Carol Silver Elliott

Beneath the Surface

Yesterday my husband presented me with a surprise gift—a bathroom scale! You may think that sounds like a strange gift but it really was not, it was a thoughtful present that, once again, shows me how tuned in my husband is to me. I am one of those people who lives by her daily weigh in and, I confess, the numbers on the scale impact my mood as the day begins.When the scale and I are in less than perfect harmony, I mutter about needing a new scale. And I often do just that, even though I am well aware that the scale is the innocent victim in this situation.

I had recently seen an article about a scale that was loaded with all kinds of features. In fact, it has so many bells and whistles that I am surprised it actually gives you your weight. You can do an ECG, you can test your circulatory system and you can even measure various aspects of your body separately. The list goes on. This is high level technology that now graces my bathroom floor and, of course, an app on my phone.

It’s a funny thing to think that, in just seconds, I can stand on this device, hold onto the bar with the electrodes, and know things that are taking place in my body.  These are things I can’t see and wouldn’t know but now, through the miracle of technology, I do. It’s amazing and a bit disconcerting all at once—are there things I would be better off not knowing? Are there things that I might learn that will only be an issue because I know about them?

As I reflected on this, I remembered the words a physician said to me once. He told me that if you looked inside anyone’s body, you would find things that could be “fixed,” or that were “wrong” but that were not, for that person, issues in need of addressing. These “flaws” all worked just fine for that individual and were part of the unique makeup of that person.

As with all things right now, the context quickly became the world in which we are living, the world in which babies and elders have become hostages, the world in which terror and hostility continue unabated, the world in which none of us can ever take our safety for granted. Ever.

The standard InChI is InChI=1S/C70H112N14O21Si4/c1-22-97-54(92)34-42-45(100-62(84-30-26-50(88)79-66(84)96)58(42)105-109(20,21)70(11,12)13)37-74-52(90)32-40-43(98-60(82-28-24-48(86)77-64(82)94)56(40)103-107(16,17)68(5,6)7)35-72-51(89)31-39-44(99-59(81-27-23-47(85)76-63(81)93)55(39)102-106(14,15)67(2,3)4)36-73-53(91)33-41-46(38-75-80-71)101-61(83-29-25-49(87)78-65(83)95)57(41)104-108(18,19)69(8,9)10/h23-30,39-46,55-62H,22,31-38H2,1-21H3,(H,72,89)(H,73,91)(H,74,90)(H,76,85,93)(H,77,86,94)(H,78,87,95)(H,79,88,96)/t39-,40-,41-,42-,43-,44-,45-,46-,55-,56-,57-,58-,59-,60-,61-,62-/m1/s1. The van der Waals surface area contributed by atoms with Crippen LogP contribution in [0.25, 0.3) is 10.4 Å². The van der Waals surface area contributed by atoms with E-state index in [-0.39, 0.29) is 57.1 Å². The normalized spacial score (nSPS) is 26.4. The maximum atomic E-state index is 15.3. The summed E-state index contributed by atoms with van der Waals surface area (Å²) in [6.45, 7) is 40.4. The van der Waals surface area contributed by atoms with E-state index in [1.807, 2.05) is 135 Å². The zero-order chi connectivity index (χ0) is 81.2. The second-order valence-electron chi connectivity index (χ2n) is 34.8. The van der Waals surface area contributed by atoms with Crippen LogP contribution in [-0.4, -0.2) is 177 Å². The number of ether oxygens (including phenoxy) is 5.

Yet, looking inside these bodies we each inhabit would yield a view of the same bones and muscles, the same blood vessels and organs, the same arrangement of physical elements that comprise a human being. We are the same. We are minds and bodies and spirits. And all that which tears us apart, which breeds fear and hatred, is not intrinsic to us, not natural. It is man-made, the product of disturbed thinking, of conflicted history, of desires for power and control and dominance.

How have we forgotten that each of us is the same? More importantly, how do we remember it? How do we recreate a world in which every life is of value, every life is sacred, every being deserves dignity and safety and peace. How do we find our way back to our essential humanity and remember that this is all that we truly have—and remember that it is, and will always be, sacred.

About the Author
Carol Silver Elliott is President and CEO of The Jewish Home Family, which runs NJ's Jewish Home at Rockleigh, Jewish Home Assisted Living, Jewish Home Foundation and Jewish Home at Home. She joined The Jewish Home Family in 2014. Previously, she served as President and CEO of Cedar Village Retirement Community in Cincinnati, Ohio. She is past chair of LeadingAge and the Association of Jewish Aging Services.
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